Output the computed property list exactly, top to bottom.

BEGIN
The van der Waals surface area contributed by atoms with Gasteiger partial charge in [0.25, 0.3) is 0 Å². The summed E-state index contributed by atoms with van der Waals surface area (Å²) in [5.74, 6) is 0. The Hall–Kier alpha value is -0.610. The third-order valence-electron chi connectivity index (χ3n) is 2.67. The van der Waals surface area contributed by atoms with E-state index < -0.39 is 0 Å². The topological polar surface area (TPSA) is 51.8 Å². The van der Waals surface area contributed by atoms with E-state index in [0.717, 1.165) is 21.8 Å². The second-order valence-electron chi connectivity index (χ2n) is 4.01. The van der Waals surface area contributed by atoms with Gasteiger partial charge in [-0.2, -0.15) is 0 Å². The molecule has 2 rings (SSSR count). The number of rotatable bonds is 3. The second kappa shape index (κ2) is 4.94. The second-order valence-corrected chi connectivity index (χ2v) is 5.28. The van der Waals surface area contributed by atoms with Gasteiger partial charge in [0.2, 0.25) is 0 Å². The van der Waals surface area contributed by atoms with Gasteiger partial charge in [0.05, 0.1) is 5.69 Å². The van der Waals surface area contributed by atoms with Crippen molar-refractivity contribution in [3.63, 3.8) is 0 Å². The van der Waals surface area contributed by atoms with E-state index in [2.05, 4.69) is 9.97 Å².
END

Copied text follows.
The van der Waals surface area contributed by atoms with Gasteiger partial charge in [0.25, 0.3) is 0 Å². The summed E-state index contributed by atoms with van der Waals surface area (Å²) in [5.74, 6) is 0. The Hall–Kier alpha value is -0.610. The third-order valence-electron chi connectivity index (χ3n) is 2.67. The van der Waals surface area contributed by atoms with E-state index < -0.39 is 0 Å². The topological polar surface area (TPSA) is 51.8 Å². The van der Waals surface area contributed by atoms with E-state index in [0.717, 1.165) is 21.8 Å². The second-order valence-electron chi connectivity index (χ2n) is 4.01. The van der Waals surface area contributed by atoms with Gasteiger partial charge in [-0.2, -0.15) is 0 Å². The molecule has 2 rings (SSSR count). The number of rotatable bonds is 3. The second kappa shape index (κ2) is 4.94. The second-order valence-corrected chi connectivity index (χ2v) is 5.28. The van der Waals surface area contributed by atoms with Gasteiger partial charge in [0.2, 0.25) is 0 Å². The van der Waals surface area contributed by atoms with Gasteiger partial charge in [0.05, 0.1) is 5.69 Å². The van der Waals surface area contributed by atoms with Crippen molar-refractivity contribution in [3.63, 3.8) is 0 Å². The van der Waals surface area contributed by atoms with E-state index in [2.05, 4.69) is 9.97 Å².